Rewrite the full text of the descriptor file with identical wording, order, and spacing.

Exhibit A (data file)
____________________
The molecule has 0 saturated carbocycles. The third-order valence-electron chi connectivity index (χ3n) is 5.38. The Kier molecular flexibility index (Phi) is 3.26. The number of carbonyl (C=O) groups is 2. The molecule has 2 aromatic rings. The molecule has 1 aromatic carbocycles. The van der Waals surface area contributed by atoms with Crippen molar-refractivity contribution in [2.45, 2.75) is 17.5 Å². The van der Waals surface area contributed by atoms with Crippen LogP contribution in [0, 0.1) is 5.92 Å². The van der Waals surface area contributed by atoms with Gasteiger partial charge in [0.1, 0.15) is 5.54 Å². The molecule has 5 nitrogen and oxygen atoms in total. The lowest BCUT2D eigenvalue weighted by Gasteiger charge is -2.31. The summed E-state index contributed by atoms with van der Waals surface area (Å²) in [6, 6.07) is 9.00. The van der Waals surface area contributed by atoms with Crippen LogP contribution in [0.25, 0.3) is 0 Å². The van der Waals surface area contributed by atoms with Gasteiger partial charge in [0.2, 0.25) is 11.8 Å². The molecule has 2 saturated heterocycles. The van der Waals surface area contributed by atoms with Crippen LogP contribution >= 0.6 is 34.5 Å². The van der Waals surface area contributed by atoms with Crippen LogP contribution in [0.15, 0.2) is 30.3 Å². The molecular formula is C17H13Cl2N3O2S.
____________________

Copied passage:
The molecule has 0 saturated carbocycles. The third-order valence-electron chi connectivity index (χ3n) is 5.38. The Kier molecular flexibility index (Phi) is 3.26. The number of carbonyl (C=O) groups is 2. The molecule has 2 aromatic rings. The molecule has 1 aromatic carbocycles. The van der Waals surface area contributed by atoms with Crippen molar-refractivity contribution in [2.45, 2.75) is 17.5 Å². The van der Waals surface area contributed by atoms with Crippen LogP contribution in [0, 0.1) is 5.92 Å². The van der Waals surface area contributed by atoms with Gasteiger partial charge in [0.1, 0.15) is 5.54 Å². The molecule has 5 nitrogen and oxygen atoms in total. The lowest BCUT2D eigenvalue weighted by Gasteiger charge is -2.31. The summed E-state index contributed by atoms with van der Waals surface area (Å²) in [6, 6.07) is 9.00. The van der Waals surface area contributed by atoms with Crippen LogP contribution in [0.25, 0.3) is 0 Å². The van der Waals surface area contributed by atoms with Gasteiger partial charge in [0.2, 0.25) is 11.8 Å². The molecule has 2 saturated heterocycles. The van der Waals surface area contributed by atoms with Crippen LogP contribution >= 0.6 is 34.5 Å². The van der Waals surface area contributed by atoms with Crippen LogP contribution in [0.15, 0.2) is 30.3 Å². The molecular formula is C17H13Cl2N3O2S.